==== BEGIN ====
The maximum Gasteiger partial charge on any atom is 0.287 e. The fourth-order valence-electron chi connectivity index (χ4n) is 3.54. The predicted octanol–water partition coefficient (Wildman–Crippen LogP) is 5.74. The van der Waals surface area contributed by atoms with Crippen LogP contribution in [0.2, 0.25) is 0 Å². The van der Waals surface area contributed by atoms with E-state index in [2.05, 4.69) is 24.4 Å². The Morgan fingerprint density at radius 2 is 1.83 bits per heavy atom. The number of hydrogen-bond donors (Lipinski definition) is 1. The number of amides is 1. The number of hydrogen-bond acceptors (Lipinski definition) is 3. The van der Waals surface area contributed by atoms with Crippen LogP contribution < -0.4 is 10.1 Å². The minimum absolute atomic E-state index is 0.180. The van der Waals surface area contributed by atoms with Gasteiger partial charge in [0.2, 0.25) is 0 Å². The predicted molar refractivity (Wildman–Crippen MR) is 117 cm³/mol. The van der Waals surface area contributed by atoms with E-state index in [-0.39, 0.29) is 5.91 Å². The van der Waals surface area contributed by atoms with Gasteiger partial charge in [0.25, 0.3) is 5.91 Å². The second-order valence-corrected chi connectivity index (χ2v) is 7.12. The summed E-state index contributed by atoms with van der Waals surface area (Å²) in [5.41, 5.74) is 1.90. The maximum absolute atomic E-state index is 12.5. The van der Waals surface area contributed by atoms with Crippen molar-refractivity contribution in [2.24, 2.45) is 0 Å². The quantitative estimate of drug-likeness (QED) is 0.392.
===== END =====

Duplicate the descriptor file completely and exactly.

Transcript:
The maximum Gasteiger partial charge on any atom is 0.287 e. The fourth-order valence-electron chi connectivity index (χ4n) is 3.54. The predicted octanol–water partition coefficient (Wildman–Crippen LogP) is 5.74. The van der Waals surface area contributed by atoms with Crippen LogP contribution in [0.2, 0.25) is 0 Å². The van der Waals surface area contributed by atoms with E-state index in [2.05, 4.69) is 24.4 Å². The Morgan fingerprint density at radius 2 is 1.83 bits per heavy atom. The number of hydrogen-bond donors (Lipinski definition) is 1. The number of amides is 1. The number of hydrogen-bond acceptors (Lipinski definition) is 3. The van der Waals surface area contributed by atoms with Crippen LogP contribution < -0.4 is 10.1 Å². The minimum absolute atomic E-state index is 0.180. The van der Waals surface area contributed by atoms with Gasteiger partial charge in [0.2, 0.25) is 0 Å². The predicted molar refractivity (Wildman–Crippen MR) is 117 cm³/mol. The van der Waals surface area contributed by atoms with E-state index in [-0.39, 0.29) is 5.91 Å². The van der Waals surface area contributed by atoms with Gasteiger partial charge in [0.25, 0.3) is 5.91 Å². The second-order valence-corrected chi connectivity index (χ2v) is 7.12. The summed E-state index contributed by atoms with van der Waals surface area (Å²) in [5.41, 5.74) is 1.90. The maximum absolute atomic E-state index is 12.5. The van der Waals surface area contributed by atoms with Crippen molar-refractivity contribution in [2.24, 2.45) is 0 Å². The quantitative estimate of drug-likeness (QED) is 0.392.